Waiting for the water train in scorching India

Published May 18, 2022
WOMEN filling their pitchers with water supplied by a special train in Pali, Rajasthan.—AFP
WOMEN filling their pitchers with water supplied by a special train in Pali, Rajasthan.—AFP

JODHPUR: Afroz misses school every day to spend hours waiting with a handcart full of containers for a special train bringing precious water to people suffering a heatwave in India’s desert state of Rajasthan.

Temperatures often exceed 45 degrees Celsius (113 Fahrenheit) here, but this year the heat came early in what many experts say is more proof of climate change making life unbearable for India’s 1.4 billion people.

“It’s always been very hot here and we have always struggled for water,” Afroz, 13, said as he waited in Pali district for the second time that day for the special train.

“But I don’t remember filling up containers in April.” For more than three weeks now, the 40-wagon train — carrying some two million litres — has been the only source of water for thousands of people in the district.

Untreated

Every day, dozens of people — mostly women and children — jostle with blue plastic jerry cans and metal pots to fill from hoses gushing water out of the army-green train into an underground tank.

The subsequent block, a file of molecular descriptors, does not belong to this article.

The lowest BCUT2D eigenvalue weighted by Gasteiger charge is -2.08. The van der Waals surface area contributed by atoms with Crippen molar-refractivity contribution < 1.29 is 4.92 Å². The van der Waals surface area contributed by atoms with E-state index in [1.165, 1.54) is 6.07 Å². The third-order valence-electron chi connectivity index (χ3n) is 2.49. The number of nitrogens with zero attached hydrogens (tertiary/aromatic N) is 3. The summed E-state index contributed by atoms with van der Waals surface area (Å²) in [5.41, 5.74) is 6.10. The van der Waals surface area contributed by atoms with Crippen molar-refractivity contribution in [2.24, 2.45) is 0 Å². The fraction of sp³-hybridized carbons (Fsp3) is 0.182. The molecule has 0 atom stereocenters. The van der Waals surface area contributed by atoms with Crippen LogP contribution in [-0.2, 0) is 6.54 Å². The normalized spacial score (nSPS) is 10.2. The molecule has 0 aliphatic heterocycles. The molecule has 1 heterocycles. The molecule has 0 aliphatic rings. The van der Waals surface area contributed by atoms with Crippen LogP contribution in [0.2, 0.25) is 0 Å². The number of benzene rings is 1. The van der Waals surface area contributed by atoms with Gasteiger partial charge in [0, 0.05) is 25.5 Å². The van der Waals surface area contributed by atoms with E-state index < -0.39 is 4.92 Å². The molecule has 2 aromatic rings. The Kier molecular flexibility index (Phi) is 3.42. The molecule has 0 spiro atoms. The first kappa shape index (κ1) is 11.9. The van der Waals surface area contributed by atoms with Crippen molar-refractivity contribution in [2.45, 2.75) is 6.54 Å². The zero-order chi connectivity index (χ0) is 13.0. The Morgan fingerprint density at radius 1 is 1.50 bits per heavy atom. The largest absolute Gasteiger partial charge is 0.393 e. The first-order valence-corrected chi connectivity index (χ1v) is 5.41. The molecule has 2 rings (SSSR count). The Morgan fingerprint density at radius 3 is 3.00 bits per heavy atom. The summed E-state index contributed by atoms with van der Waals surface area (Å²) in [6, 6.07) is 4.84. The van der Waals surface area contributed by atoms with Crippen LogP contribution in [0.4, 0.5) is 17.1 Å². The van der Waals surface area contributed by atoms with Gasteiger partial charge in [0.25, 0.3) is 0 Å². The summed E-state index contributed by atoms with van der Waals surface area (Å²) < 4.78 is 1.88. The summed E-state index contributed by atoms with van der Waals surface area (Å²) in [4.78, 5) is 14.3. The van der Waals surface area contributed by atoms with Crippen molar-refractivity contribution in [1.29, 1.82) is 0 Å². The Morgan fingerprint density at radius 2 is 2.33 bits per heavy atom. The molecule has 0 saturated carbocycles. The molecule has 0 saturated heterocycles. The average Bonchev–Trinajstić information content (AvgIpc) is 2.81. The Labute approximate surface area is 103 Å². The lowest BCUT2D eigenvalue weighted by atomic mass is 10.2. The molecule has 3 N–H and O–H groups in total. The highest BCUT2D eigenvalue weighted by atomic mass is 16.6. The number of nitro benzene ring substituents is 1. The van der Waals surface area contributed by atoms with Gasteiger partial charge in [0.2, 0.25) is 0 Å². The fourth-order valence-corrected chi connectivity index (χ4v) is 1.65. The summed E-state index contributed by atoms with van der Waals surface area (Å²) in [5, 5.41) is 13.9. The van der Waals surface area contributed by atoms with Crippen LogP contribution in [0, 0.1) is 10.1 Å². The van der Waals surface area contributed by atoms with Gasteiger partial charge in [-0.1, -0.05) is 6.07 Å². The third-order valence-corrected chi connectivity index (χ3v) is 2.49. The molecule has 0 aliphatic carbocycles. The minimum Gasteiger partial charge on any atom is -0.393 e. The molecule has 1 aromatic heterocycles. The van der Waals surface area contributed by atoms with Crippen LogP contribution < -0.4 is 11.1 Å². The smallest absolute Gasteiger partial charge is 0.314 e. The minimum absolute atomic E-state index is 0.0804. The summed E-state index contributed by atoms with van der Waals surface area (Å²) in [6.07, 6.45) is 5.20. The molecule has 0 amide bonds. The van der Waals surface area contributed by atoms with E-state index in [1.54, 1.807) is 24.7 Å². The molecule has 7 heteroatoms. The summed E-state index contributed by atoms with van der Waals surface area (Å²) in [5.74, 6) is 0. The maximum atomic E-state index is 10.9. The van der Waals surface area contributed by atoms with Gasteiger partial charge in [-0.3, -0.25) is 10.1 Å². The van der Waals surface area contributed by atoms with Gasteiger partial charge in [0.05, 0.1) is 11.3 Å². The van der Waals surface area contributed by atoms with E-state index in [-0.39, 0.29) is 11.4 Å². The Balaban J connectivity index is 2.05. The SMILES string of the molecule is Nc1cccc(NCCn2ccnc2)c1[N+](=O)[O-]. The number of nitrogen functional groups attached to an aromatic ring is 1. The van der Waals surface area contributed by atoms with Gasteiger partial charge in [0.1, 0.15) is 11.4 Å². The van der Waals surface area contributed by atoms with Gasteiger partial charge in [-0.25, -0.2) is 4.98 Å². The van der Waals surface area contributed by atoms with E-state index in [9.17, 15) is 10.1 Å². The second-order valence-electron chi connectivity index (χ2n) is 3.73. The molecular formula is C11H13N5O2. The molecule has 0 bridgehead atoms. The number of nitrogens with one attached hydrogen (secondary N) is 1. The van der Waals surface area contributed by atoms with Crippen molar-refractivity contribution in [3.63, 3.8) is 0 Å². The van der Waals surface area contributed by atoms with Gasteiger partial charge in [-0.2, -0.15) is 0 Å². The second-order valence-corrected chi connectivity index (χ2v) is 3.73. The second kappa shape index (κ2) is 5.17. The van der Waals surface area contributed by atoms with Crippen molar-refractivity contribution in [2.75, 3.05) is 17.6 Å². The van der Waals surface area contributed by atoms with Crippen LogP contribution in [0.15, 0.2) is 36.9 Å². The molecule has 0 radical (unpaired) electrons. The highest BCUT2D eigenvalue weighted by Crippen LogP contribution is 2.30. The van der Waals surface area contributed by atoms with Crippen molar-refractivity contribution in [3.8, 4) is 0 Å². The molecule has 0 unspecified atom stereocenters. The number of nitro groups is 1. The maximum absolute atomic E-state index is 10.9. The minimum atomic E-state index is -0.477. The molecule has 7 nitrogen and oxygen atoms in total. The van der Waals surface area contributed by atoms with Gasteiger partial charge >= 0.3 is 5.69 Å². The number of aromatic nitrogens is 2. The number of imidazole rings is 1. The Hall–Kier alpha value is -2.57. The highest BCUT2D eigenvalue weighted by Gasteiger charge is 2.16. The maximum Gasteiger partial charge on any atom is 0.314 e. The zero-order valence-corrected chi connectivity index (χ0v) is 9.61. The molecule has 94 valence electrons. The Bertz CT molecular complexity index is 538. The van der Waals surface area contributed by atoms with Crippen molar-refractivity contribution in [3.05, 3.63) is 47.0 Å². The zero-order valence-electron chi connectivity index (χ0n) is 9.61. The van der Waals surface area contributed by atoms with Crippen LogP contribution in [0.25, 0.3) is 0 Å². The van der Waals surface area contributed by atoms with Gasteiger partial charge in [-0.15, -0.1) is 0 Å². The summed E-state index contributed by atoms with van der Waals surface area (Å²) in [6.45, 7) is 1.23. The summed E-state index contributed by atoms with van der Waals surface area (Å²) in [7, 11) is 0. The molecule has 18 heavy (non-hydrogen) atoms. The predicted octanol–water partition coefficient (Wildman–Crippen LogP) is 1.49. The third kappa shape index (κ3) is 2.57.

Water has been dispatched by train to Pali before, but according to local railway officials, the shortage this year was already critical in April so they started early.

The wagons — filled in Jodhpur, around 65 kilometres (40 miles) away — are first emptied into cement storage tanks, from which the water is sent to a treatment plant for filtering and distribution.

But for Afroz’s family and many others like them, life is easier if they fill directly from the storage tanks, despite the water being untreated.

That their children skip school at times to ensure there is water in the house is what hits the families the most.

“I can’t ask the breadwinner of the family to help me. Otherwise, we’ll be struggling for both food and water,” Afroz’s mother Noor Jahan said as she filled up an aluminium pot.

“It is affecting my child’s education, but what do I do? I cannot carry all these containers on my own,” she said.

Cracked feet

Hundreds of millions of people in South Asia have been sweltering in an early summer heatwave in recent weeks, with India seeing its warmest March on record.

In India and Pakistan, “more intense heat waves of longer durations and occurring at a higher frequency are projected”, the Intergovernmental Panel on Climate Change (IPCC) said in a recent landmark report.

The “cascading impacts” of heatwaves on agricultural output, water, energy supplies and other sectors are already apparent, World Meteorological Organisation chief Petteri Taalas said this month.

On Friday, India banned wheat exports — needed to help fill a supply gap due to the Ukraine war — in part due to the heat wilting crops.

Together, high humidity and heat can create “wet-bulb temperatures” so vicious that sweating no longer cools people down, potentially killing a healthy adult within hours.

“I have already made three trips from my house in the last one hour. And I’m the only one who can do it,” said Laxmi, another woman collecting water, pointing to cracks on her feet.

Published in Dawn, May 18th, 2022

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